When I got word via Twitter just before 2am this morning that the Falcon 9 launch of the SpaceX Dragon to the International Space Station had been scrubbed due to inclement weather, I somewhat disappointedly shut my laptop and shuffled off to bed. Anyone who’s followed rocket launches, or sports for that matter, knows how unpredictable Florida weather can be, especially this time of year. Storms can pop up seemingly out of nowhere, and it often seems like clear skies are the exception rather than the norm. For those of us who were looking forward to the excitement of watching a night launch, it was simply a matter of resigning ourselves to tuning in around 24 hours later and hoping for better luck with tonight’s (technically tomorrow morning’s) second attempt at 1:52am EST. SpaceX has had a tremendous record recently with regards to their turnaround time between launches. This morning’s scrub was nothing unusual when it comes to the business of launching rockets, and I doubt it will break SpaceX’s stride in the least way.
Sunday, June 2 was the final day of Wizard World Philadelphia and the shortest day of the con. We had already been working at the Take Back the Sky table for three days, and our crew had seen pretty much everything the event had to offer. The Firefly panel and my photo op with Summer Glau had already taken place the previous day. Truthfully, my expectations for Sunday were somewhat low. We’d collect a few more signatures for our online petition and letters to Elon Musk asking him and SpaceX to name the next US spacecraft Serenity, say goodbye to our new friends from the PA and NY Browncoats, pack up the vehicle, and head home. That is, of course, exactly what happened, but along the way Sunday would become the most memorable day of the con for me.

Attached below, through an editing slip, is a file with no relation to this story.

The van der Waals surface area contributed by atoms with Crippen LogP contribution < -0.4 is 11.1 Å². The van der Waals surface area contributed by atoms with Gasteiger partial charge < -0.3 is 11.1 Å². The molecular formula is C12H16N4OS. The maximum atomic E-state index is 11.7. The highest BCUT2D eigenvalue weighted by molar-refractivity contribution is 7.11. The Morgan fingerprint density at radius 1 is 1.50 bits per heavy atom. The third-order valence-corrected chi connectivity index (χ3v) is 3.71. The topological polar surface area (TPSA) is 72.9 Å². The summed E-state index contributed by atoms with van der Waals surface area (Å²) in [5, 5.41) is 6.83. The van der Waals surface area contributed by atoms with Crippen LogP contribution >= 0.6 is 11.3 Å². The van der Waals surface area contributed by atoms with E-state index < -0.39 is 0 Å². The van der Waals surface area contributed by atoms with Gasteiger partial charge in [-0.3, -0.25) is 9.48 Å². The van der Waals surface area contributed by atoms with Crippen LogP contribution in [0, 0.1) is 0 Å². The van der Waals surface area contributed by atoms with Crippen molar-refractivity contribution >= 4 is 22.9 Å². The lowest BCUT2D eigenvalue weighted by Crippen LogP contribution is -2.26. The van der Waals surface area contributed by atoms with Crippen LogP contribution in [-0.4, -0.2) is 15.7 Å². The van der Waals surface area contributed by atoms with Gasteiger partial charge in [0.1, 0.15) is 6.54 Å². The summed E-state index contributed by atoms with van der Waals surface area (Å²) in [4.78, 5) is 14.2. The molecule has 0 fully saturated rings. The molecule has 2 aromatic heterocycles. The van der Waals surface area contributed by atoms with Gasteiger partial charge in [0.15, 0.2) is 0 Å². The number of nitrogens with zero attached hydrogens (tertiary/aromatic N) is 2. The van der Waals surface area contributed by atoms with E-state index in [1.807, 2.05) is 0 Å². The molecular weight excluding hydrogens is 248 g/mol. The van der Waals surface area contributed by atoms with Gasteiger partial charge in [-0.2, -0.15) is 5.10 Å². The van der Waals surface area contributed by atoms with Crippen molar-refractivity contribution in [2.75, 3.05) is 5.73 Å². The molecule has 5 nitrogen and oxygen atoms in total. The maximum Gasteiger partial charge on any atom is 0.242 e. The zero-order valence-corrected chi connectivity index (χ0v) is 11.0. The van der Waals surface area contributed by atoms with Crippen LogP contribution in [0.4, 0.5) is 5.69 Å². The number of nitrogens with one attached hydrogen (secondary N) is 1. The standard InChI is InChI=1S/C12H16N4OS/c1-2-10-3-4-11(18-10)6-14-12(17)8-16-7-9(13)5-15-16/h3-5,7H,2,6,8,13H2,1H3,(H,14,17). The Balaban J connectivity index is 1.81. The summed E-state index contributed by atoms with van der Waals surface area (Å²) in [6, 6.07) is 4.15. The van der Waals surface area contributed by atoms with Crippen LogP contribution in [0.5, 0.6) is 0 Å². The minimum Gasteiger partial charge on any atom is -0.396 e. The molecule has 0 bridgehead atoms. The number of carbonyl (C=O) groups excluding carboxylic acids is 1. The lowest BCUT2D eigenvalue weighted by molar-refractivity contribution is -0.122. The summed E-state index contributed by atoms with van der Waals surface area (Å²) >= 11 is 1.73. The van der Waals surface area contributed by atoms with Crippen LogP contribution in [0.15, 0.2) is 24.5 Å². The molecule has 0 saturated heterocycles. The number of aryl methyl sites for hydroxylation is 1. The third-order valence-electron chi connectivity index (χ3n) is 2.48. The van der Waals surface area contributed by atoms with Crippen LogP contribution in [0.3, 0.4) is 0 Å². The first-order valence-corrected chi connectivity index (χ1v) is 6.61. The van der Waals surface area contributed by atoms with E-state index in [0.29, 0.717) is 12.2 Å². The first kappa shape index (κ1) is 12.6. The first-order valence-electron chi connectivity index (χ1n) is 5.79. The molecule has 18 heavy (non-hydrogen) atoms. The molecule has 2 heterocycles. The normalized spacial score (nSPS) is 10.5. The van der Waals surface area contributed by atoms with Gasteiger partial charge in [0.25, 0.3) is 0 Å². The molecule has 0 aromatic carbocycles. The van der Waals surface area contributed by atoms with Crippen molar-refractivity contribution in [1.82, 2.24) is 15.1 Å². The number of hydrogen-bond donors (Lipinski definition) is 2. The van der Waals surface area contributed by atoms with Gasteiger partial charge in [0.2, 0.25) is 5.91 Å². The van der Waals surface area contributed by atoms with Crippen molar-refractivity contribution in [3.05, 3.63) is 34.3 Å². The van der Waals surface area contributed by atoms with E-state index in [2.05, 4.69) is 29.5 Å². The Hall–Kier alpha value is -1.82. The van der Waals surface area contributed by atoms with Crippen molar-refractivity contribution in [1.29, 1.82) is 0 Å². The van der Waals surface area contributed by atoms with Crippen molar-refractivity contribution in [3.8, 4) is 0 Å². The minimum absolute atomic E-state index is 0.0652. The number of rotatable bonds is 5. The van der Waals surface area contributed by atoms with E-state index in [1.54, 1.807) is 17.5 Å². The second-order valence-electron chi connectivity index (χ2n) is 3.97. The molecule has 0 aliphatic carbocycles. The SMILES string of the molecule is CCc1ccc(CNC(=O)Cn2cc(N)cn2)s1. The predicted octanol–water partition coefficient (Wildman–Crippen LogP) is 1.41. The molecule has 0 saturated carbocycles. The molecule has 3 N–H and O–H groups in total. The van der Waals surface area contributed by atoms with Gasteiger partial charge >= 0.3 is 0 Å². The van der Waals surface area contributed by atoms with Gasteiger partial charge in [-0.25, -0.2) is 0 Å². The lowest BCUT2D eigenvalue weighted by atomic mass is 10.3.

Prior to Wizard World Philadelphia my experience working a table at a large public gathering was mainly restricted to fundraising. I’d worked carnival-style games at community day events while raising money for the high school fencing team I used to coach, and of course I’d helped run a game at Pittsburgh’s Can’t Stop the Serenity event for the past two years. Manning the table at Wizard World Philly was really very much the same, except the object was to convince people to put pen to paper instead of handing over their cash. (They would still have plenty of other opportunities to do that at the con. I swear when I got home from Philadelphia my ATM card was still hot to the touch! Not that I’m complaining. I came home with a lot of very shiny original artwork.)
Jeff mentioned in a previous post that you shouldn’t feel like you’re “stuck behind the table” when working at a con, and that it’s actually a way to enhance your convention experience. I could not agree more. Continue Reading